Feb 21 2023

What Do Today’s K–12 Schools Look Like After Help from ESSER?

Schools say the one-time federal funds have been desperately needed to support classroom and IT infrastructure upgrades.

The COVID-19 pandemic presented the United States with a public education emergency. As districts scrambled to offer effective remote instruction, the federal government directed nearly $200 billion to K–12 schools, allowing them to invest in programming, personnel and IT infrastructure.

However, support through the Elementary and Secondary School Emergency Relief Fund came with mandates requiring districts to spend three separate rounds of funding by September 2022, September 2023 and September 2024. 

EdTech brought together a panel of IT and educational leaders to discuss how they’ve invested ESSER money so far, how they’re spending down remaining funds and how they plan to sustain their investments over time.



The roundtable included Michelle Bourgeois, CTO for St. Vrain Valley School District in Colorado; Chantell Manahan, technology director for the Metropolitan School District of Steuben County in Indiana; Sarah Radcliffe, director of future ready learning for the School District of Altoona in Wisconsin; and Alena Zachery-Ross, superintendent of Ypsilanti Community Schools in Michigan.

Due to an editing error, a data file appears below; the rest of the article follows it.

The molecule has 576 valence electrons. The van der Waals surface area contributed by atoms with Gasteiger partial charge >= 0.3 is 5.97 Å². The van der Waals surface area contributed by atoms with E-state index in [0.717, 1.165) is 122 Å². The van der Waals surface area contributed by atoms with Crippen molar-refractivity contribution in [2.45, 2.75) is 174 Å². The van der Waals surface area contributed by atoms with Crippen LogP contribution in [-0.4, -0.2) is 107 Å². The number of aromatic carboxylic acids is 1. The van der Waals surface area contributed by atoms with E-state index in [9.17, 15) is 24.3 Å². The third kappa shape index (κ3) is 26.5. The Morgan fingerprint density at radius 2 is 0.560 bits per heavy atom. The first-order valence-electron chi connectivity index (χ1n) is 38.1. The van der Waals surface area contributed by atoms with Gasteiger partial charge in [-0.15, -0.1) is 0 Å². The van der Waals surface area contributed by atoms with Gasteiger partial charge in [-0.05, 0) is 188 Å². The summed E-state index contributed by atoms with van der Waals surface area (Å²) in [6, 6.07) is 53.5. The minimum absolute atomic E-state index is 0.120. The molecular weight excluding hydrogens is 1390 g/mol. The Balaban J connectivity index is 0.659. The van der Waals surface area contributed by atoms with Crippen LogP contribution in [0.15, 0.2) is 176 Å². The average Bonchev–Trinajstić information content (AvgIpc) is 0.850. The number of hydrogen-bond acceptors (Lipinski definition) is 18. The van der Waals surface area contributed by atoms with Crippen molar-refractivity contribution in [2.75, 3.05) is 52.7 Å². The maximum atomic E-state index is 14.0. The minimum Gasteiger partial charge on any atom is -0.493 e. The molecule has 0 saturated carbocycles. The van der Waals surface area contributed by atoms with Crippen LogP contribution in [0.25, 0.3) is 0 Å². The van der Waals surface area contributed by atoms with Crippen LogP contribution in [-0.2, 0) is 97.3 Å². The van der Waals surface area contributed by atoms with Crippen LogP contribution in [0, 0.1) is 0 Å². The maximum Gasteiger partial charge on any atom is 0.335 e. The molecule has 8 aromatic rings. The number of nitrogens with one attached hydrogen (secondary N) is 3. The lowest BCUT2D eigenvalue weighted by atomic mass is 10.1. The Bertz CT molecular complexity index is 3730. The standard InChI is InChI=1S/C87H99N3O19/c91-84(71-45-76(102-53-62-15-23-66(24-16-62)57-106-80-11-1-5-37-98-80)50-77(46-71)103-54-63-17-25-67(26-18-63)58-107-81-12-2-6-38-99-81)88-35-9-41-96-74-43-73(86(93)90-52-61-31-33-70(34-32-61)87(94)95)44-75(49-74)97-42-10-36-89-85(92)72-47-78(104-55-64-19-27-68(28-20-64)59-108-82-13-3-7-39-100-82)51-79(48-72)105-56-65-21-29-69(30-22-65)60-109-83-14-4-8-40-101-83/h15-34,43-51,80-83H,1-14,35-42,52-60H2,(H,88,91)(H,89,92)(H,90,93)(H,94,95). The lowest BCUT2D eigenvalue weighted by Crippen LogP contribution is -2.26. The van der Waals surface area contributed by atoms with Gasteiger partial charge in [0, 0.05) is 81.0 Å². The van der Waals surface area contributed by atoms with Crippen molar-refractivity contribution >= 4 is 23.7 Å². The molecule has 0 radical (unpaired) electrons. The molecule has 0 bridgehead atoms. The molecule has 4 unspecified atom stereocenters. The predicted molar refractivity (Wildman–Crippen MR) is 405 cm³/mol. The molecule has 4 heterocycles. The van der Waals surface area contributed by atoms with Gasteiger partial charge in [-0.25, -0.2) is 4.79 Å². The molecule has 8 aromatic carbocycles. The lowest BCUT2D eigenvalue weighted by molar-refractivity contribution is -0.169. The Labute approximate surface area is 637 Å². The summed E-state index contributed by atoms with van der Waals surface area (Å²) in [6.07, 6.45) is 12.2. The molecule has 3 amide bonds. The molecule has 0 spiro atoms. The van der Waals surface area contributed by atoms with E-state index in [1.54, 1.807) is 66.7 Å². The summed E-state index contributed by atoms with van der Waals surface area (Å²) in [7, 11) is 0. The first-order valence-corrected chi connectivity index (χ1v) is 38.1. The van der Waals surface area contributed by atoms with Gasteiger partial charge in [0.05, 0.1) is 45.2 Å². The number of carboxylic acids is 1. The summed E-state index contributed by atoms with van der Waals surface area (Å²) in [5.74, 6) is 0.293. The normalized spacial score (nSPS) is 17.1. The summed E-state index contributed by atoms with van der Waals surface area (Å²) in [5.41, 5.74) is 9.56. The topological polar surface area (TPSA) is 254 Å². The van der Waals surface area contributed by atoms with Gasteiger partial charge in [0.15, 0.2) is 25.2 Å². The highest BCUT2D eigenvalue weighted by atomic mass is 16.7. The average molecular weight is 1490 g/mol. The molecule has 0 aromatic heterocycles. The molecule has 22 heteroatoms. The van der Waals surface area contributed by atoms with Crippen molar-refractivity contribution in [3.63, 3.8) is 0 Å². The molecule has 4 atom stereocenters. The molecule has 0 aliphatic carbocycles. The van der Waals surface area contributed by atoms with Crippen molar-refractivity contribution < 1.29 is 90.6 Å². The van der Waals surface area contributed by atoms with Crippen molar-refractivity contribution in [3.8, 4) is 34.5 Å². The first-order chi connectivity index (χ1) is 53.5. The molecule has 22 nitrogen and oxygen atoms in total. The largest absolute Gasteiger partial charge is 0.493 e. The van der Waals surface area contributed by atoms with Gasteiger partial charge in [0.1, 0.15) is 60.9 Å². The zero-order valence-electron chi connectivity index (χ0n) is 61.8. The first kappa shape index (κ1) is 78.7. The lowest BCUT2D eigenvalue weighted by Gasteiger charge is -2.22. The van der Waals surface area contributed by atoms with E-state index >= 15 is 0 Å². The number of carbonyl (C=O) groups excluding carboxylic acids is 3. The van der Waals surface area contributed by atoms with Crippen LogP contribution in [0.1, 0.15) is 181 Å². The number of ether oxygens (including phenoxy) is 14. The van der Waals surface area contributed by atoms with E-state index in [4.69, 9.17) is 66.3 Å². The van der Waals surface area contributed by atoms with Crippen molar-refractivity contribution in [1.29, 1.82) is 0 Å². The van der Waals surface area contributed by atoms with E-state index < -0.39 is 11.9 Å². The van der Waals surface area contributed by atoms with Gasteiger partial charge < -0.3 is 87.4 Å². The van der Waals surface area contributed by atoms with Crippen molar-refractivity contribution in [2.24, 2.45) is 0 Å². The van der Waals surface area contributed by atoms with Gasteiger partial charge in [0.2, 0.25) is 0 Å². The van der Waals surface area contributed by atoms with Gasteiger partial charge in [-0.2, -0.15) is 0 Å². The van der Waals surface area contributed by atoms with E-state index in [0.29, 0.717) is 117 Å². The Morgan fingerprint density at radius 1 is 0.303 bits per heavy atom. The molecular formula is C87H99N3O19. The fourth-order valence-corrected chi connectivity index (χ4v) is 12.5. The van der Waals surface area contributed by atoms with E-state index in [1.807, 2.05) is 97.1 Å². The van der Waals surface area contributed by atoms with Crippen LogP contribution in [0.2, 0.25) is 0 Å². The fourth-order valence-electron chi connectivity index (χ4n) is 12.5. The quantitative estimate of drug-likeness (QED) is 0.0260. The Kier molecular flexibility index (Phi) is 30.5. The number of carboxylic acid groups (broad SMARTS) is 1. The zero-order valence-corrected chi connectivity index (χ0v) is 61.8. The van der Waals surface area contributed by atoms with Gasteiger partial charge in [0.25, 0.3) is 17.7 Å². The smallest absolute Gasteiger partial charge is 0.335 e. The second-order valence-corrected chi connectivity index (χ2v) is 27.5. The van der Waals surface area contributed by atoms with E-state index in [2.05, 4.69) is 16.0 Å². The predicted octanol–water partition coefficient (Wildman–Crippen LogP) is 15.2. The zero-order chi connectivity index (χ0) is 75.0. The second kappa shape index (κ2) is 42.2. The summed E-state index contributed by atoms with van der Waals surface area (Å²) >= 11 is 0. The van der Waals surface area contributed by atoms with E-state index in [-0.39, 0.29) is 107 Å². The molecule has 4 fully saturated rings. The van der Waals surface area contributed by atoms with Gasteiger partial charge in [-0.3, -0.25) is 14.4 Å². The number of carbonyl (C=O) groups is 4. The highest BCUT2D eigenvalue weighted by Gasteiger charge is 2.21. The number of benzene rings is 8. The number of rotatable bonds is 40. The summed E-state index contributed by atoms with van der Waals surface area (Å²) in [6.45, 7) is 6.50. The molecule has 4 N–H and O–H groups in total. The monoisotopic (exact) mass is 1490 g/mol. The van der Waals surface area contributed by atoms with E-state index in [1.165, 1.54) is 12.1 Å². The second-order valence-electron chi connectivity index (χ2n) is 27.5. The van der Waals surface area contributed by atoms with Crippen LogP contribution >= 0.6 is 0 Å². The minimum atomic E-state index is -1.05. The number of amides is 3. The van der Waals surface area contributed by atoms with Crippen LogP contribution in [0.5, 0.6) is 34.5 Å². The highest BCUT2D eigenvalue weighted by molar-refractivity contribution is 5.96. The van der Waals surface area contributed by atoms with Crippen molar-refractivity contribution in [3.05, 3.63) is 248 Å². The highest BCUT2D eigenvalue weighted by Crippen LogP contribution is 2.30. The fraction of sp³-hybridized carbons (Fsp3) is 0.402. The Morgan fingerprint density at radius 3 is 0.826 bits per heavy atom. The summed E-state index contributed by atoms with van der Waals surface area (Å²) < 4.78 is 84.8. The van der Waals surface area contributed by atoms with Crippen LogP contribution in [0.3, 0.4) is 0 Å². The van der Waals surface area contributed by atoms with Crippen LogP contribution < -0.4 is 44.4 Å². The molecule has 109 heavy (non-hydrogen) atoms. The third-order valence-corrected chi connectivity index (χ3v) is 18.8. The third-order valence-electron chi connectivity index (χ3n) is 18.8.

EDTECH: What are some of the most important investments your district has made with ESSER funds? 

Zachery-Ross: We received more than $20 million in ESSER funding. We made audio and video upgrades to classrooms, we provided internet access to our students, and we rolled out tablets or Chromebooks to all students in pre-K through grade 12.

Bourgeois: We received more than $33 million in ESSER funds. We focused our initial purchases on making sure teachers would have a high-quality connection with their students. So, we very quickly evaluated and purchased high-end microphones and video cameras to supplement the camera that’s built into their laptop. 

We also used the funding for student connectivity, and we purchased hotspots where connections weren’t available. Before the pandemic, we were not one-to-one with devices for our elementary students, and so we quickly pivoted to expanding technology access at that grade level.

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Manahan: In total, we received just over $6 million. Infrastructurewise, we’ve made investments in switches, cabling, wiring and those kinds of things. We already had a sustainable plan for devices, so we were very fortunate that we did not have to spend any of the extra money there. We did purchase some data analytics capabilities to help us better understand student performance. That has allowed us to intentionally examine the data and move the needle to make sure that we are recovering and that students are moving forward.